Many people think they can’t make art. That they aren’t creative enough. This is so not true. Art lives and breaths in everyone.
When I took an online course from Aldolfo Serra, he showed me that no matter what your background, you can bring a fresh perspective to art. Say, for example that you’re a biologist, you will have a unique view of anatomy and that will come across in your drawings. An architect might think of volume and underlying structure in their sketches.
For me, I approach drawing from the mindset of a writer. This is why so many of my illustrations include words. As I sketched some of the first pictures for this blog, they came off feeling flat. Then I added words, and it was like a sip of cool water in the desert — so refreshing.
Now there is a difference between technical expertise and artistic vision. If an artist wishes to push themselves further, then these skills would be necessary. However, a casual artist needs only focus on the creative urge.
A perfect example comes from my dad. He teaches an introductory figurative drawing course at a local college geared to gamers or graphic designers. Most of these people don’t need to become astounding figurative artists. Instead, the course is meant to expand their skills and scope of art.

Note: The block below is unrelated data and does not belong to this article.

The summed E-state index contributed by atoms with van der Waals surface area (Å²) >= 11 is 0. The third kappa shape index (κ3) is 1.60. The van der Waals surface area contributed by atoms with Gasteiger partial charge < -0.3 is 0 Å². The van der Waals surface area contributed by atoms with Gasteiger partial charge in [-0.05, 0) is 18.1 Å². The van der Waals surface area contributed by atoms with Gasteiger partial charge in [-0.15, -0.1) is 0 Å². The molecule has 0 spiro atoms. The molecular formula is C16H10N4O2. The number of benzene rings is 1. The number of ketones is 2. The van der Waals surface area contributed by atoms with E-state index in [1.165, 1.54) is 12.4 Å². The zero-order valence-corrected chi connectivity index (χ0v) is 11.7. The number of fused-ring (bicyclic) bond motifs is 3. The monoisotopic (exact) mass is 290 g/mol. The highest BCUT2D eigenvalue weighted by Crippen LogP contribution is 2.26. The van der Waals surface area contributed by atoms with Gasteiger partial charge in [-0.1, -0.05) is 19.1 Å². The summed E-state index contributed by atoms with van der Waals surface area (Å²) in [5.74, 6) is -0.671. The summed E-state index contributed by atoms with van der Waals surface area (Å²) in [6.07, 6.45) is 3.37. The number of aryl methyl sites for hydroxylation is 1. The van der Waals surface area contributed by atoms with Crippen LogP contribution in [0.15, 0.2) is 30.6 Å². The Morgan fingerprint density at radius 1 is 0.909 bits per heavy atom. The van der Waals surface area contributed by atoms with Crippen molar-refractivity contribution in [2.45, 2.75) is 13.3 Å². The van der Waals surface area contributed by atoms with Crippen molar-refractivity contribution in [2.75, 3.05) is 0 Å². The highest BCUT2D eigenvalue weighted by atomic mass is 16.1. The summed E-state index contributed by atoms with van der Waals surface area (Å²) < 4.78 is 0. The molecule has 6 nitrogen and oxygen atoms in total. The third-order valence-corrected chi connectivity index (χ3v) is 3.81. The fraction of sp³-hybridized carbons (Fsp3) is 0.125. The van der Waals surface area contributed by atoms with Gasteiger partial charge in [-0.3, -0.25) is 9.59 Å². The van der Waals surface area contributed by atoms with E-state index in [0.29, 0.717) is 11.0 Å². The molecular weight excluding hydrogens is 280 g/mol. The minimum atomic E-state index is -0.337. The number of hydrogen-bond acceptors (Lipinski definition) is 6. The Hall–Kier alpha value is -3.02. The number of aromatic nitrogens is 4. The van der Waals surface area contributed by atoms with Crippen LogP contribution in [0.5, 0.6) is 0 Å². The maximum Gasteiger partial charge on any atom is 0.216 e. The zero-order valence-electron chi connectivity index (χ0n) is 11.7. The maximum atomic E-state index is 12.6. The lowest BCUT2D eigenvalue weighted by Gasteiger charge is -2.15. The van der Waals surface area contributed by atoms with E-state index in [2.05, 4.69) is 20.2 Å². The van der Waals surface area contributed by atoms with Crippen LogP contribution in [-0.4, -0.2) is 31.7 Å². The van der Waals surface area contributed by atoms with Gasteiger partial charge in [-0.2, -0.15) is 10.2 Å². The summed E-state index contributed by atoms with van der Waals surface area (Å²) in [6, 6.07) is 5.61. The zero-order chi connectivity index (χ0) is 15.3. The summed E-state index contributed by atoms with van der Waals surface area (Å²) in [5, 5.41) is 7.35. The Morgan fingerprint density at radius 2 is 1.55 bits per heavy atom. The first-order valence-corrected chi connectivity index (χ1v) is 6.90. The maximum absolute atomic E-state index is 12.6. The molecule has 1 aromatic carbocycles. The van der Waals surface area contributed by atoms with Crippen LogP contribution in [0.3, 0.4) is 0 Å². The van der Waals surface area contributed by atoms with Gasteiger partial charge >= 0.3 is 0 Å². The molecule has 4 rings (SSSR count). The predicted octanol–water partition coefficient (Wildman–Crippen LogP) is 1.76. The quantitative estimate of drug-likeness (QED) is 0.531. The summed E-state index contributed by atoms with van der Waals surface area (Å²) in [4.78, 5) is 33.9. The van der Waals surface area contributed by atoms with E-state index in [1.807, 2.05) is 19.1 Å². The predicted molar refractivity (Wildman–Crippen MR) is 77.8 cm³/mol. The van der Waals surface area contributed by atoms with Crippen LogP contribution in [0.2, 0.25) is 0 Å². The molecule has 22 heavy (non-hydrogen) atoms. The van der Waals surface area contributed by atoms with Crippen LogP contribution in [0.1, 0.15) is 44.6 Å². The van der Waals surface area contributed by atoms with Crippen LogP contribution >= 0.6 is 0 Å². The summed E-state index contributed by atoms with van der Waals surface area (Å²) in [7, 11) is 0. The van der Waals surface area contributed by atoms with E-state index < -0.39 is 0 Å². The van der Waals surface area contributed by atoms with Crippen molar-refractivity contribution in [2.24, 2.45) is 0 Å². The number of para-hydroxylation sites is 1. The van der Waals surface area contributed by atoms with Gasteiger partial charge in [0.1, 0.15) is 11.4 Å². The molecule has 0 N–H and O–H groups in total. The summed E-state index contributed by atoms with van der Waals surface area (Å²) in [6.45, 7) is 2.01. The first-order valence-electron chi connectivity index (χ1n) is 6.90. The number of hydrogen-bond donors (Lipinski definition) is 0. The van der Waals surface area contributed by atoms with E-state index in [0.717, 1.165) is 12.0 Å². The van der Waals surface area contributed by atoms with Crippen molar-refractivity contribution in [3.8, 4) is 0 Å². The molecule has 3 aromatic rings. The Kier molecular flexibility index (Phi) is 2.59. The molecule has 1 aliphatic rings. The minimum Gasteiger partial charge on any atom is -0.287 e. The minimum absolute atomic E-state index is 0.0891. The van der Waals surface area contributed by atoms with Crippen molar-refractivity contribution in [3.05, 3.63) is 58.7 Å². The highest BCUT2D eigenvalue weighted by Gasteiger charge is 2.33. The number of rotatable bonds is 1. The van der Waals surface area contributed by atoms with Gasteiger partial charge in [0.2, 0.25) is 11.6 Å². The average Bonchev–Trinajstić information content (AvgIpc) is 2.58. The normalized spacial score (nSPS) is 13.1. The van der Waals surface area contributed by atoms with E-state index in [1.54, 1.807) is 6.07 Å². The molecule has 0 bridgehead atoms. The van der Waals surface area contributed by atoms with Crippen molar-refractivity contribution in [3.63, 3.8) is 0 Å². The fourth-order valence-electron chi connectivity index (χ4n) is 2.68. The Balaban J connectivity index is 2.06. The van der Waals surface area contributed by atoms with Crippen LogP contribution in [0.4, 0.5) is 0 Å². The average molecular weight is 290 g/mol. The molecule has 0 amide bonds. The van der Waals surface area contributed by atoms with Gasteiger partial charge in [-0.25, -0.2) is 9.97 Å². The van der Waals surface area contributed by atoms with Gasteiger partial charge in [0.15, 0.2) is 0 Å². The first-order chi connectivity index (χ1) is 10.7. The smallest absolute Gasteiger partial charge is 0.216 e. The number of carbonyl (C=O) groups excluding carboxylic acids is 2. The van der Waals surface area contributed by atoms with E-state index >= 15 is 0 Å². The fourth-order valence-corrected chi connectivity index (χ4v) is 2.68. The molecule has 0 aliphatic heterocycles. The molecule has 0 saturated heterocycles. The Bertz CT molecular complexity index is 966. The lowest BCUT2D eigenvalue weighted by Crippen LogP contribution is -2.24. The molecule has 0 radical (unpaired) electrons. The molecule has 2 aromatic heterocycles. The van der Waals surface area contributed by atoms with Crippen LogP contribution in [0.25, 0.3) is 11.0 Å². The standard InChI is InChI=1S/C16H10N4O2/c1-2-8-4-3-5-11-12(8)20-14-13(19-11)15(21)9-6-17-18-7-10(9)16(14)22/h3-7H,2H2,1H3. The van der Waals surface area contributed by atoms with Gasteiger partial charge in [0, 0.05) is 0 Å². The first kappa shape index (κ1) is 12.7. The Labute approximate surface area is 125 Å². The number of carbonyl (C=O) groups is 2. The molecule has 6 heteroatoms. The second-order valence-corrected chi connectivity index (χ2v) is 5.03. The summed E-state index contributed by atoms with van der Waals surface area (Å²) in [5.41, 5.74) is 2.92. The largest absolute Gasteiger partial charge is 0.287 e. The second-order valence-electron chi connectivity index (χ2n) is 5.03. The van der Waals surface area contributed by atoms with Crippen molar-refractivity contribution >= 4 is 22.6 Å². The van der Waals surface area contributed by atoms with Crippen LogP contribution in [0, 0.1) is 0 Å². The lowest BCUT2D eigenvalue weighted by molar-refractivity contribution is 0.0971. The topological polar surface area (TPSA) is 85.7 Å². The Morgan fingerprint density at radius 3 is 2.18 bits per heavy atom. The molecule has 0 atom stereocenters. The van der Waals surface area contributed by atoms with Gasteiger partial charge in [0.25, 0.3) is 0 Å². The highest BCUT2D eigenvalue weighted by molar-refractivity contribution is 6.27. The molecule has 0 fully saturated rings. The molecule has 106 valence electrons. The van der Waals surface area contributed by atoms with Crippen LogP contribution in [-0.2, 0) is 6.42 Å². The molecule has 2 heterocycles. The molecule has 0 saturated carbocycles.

So when he approached me with some drawings that looked somewhat childish, I agreed that the skill was lacking. But the creativity was there. You only have to look at artists like Chagall or Picasso to see that having perfect technical skill is not necessary to create art. When my dad came back to his class with this viewpoint, the students responded enthusiastically. And he may have just saved their artistic careers.
We, the artist, are hard enough on our own work. We don’t need to be crushed from the outside. If you know someone who’s stepping into the art world, encourage them. And if it’s you, remember to pull your own skill set into your art.